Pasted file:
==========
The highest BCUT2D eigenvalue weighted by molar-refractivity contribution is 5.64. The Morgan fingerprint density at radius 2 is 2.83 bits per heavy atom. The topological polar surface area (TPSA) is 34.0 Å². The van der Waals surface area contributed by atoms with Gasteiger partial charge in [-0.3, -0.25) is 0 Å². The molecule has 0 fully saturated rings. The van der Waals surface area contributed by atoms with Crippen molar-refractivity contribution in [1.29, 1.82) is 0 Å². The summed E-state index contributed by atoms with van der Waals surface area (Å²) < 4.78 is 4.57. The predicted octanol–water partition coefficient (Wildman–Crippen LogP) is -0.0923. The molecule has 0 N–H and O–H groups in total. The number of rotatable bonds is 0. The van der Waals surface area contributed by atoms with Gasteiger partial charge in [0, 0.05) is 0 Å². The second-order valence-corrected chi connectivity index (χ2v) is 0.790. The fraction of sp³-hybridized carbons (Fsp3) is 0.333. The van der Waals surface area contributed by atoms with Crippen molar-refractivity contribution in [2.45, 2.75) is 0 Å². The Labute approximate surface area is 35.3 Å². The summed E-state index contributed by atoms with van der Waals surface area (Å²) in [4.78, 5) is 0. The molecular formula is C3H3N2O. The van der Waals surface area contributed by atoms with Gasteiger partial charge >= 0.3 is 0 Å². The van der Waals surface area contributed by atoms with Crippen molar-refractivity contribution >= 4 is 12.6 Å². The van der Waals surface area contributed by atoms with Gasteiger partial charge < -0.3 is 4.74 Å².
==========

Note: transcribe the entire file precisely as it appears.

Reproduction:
The highest BCUT2D eigenvalue weighted by molar-refractivity contribution is 5.64. The Morgan fingerprint density at radius 2 is 2.83 bits per heavy atom. The topological polar surface area (TPSA) is 34.0 Å². The van der Waals surface area contributed by atoms with Gasteiger partial charge in [-0.3, -0.25) is 0 Å². The molecule has 0 fully saturated rings. The van der Waals surface area contributed by atoms with Crippen molar-refractivity contribution in [1.29, 1.82) is 0 Å². The summed E-state index contributed by atoms with van der Waals surface area (Å²) < 4.78 is 4.57. The predicted octanol–water partition coefficient (Wildman–Crippen LogP) is -0.0923. The molecule has 0 N–H and O–H groups in total. The number of rotatable bonds is 0. The van der Waals surface area contributed by atoms with Gasteiger partial charge in [0, 0.05) is 0 Å². The second-order valence-corrected chi connectivity index (χ2v) is 0.790. The fraction of sp³-hybridized carbons (Fsp3) is 0.333. The van der Waals surface area contributed by atoms with Crippen molar-refractivity contribution in [2.45, 2.75) is 0 Å². The Labute approximate surface area is 35.3 Å². The summed E-state index contributed by atoms with van der Waals surface area (Å²) in [4.78, 5) is 0. The molecular formula is C3H3N2O. The van der Waals surface area contributed by atoms with Gasteiger partial charge >= 0.3 is 0 Å². The van der Waals surface area contributed by atoms with Crippen molar-refractivity contribution >= 4 is 12.6 Å². The van der Waals surface area contributed by atoms with Gasteiger partial charge < -0.3 is 4.74 Å².